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Anti-Immigrant Front Group Courts Progressives With Shoddy Polling Data

The movement has long been trying to woo progressives by exploiting pro-labor and environmental arguments.
 
 
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The deceptively named anti-immigrant front group, Progressives for Immigration Reform (PFIR), released a set of counter-intuitive polling data today suggesting that while over half of 600 polled liberals support a pathway to citizenship for the 12 million undocumented immigrants currently living in the US, they also see immigration as an economic, social, and environmental liability.

The anti-immigration movement has long been trying to woo progressives by exploiting pro-labor and environmental arguments to make the case against immigrants. The Center for New Community’s (CNC) Eric Ward warns:

PFIR is simply another addition to a growing list of anti-immigrant groups being set up under the Tanton Network to give the illusion that the anti-immigrant movement is broader than it really is. This network of organizations is named after white nationalist John Tanton the founder and key leader in a network of anti-immigrant organizations, spin-offs and front groups. Key entities include Center for Immigration Studies, Social Contract Press, and the Coalition for the Future American Worker.”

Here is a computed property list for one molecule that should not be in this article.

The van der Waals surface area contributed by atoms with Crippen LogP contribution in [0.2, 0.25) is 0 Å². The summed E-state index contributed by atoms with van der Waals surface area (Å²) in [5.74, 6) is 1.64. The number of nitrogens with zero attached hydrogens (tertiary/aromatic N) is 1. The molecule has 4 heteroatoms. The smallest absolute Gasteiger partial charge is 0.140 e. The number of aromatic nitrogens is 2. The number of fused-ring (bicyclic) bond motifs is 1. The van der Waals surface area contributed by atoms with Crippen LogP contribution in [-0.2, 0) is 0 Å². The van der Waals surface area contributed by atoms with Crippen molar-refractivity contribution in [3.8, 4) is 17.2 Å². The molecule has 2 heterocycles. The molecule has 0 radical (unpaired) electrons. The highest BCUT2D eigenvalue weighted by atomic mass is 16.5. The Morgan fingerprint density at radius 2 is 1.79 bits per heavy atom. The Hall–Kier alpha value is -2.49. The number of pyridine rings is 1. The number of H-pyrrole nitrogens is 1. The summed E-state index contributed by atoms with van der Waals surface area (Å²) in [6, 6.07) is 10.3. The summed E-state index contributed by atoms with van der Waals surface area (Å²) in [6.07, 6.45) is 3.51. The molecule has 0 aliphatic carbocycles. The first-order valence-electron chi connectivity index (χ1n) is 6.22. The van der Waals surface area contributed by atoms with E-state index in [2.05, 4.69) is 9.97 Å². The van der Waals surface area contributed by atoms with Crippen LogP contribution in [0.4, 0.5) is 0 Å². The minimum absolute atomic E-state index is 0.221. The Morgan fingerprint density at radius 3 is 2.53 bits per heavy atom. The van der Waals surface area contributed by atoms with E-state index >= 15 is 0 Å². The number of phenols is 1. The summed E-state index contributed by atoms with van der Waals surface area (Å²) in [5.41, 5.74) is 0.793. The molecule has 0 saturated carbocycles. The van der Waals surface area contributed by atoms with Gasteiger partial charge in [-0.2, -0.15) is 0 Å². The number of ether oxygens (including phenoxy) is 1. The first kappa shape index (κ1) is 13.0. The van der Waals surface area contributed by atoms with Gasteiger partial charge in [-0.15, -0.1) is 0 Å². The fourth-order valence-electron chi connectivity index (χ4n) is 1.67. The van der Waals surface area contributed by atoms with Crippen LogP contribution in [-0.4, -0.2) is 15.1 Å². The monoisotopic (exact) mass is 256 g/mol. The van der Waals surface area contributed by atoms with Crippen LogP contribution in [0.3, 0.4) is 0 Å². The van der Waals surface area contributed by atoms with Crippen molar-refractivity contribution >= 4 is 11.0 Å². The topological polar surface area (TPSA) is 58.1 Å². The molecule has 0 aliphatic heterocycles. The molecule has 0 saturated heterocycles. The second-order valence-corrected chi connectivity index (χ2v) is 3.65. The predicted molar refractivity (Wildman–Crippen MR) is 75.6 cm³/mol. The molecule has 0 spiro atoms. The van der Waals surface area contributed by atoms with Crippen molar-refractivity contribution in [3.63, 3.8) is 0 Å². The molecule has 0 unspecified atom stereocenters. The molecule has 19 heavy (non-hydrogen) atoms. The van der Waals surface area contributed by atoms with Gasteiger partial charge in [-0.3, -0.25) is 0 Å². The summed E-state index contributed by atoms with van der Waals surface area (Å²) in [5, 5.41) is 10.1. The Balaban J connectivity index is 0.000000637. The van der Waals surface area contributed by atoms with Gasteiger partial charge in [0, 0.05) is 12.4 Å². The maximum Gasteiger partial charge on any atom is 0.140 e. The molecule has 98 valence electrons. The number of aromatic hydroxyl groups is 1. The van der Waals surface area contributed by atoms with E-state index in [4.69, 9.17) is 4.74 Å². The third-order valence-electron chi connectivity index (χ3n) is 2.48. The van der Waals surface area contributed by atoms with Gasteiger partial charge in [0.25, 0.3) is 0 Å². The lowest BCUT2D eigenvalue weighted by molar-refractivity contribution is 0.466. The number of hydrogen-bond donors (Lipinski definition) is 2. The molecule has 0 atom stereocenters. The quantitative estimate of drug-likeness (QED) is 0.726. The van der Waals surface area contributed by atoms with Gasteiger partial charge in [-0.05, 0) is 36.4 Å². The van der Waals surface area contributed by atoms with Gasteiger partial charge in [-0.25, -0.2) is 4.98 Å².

PFIR’s Executive Director Leah Durant is listed as the Federation for American Immigration Reform’s (FAIR) Legal Analyst. Frank Morris, PFIR’s vice president, is also a board member of the Center for Immigration Studies and sits on FAIR’s national board of advisors. According to the CNC, PFIR’s “sister group,” the House Immigration Reform Caucus, chaired by Republican Rep. Brian Bilbray (CA), has an abominable voting record on environmental and labor issues.

According to the poll, 67% of liberals/progressives feel that immigration causes population growth which “negatively impacts the quality of life.” 58% feel that immigration is environmentally harmful and 63% think immigration hurts American workers. Yet over half support a pathway to citizenship.

 

 
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